About Germany

Every time I need to cross the North-South railway line to the East of our place, I curse the apartheid spatial planning system. Back then, the railway acted as a physical (but also a strong metaphorical) boundary between the more affluent suburbs and the less well off.
And yes, everything else that went with that divide.
The crossing points are few and far between, I’m guessing to make it actually quite difficult to traverse from one side to the other, and that’s still the case today. Even more so, in fact, given that there are far more cars on the road and thus the crossings become pinch points for jams and frustration.

It’s just one of the many ways that SA’s past is still visible each and every day, and although we’re getting somewhere, it will take years of continued hard work before anything close to parity and equality is achieved.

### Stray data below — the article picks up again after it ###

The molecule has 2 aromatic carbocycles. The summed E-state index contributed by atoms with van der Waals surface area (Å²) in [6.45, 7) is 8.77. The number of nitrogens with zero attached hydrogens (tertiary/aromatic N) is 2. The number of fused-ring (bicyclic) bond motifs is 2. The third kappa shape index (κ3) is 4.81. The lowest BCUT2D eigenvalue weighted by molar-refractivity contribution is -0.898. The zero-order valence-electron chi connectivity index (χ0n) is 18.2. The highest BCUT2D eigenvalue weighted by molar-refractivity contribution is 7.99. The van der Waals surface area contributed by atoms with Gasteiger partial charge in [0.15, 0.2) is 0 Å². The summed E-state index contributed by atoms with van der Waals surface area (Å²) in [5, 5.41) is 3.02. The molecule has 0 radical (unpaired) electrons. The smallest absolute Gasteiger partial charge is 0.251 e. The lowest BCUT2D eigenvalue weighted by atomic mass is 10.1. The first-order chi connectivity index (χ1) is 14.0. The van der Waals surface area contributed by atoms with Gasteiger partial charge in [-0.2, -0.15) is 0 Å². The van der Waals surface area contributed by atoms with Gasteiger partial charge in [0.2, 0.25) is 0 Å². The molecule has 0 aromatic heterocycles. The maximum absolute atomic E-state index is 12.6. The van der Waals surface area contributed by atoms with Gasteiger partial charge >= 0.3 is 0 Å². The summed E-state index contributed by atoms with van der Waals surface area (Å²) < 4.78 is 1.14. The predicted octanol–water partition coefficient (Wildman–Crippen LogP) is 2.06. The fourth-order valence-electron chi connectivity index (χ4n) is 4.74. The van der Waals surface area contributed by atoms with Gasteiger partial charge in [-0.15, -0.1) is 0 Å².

But that’s for another post.

And it won’t be written by me.

South Africa isn’t the only previously divided country though. Remember Germany? The Berlin Wall fell in 1989, but even though we’re now a whole generation and a bit on from there, and even though there are no restrictions on who goes where anymore, the divide between East and West clearly still exists. I came across this amazing collection of maps on this tweet, and I’ve popped the gif here as a video for your ease of viewing (it’s easier to pause):

It’s really interesting to look at each of the individual maps and try to work out what’s happening and why it’s happening, but it’s also fascinating to just let it play through and watch the border – which isn’t actually there, of course – perpetuated through all of those different habits, experiences, demographics and customs.

35 years is clearly nowhere near long enough to overcome decades of – in this case – communism (or, I suppose, if you want to look at it another way: capitalism. Although, back in the day, no-one was trying to flee to the East for a better life, now were they?)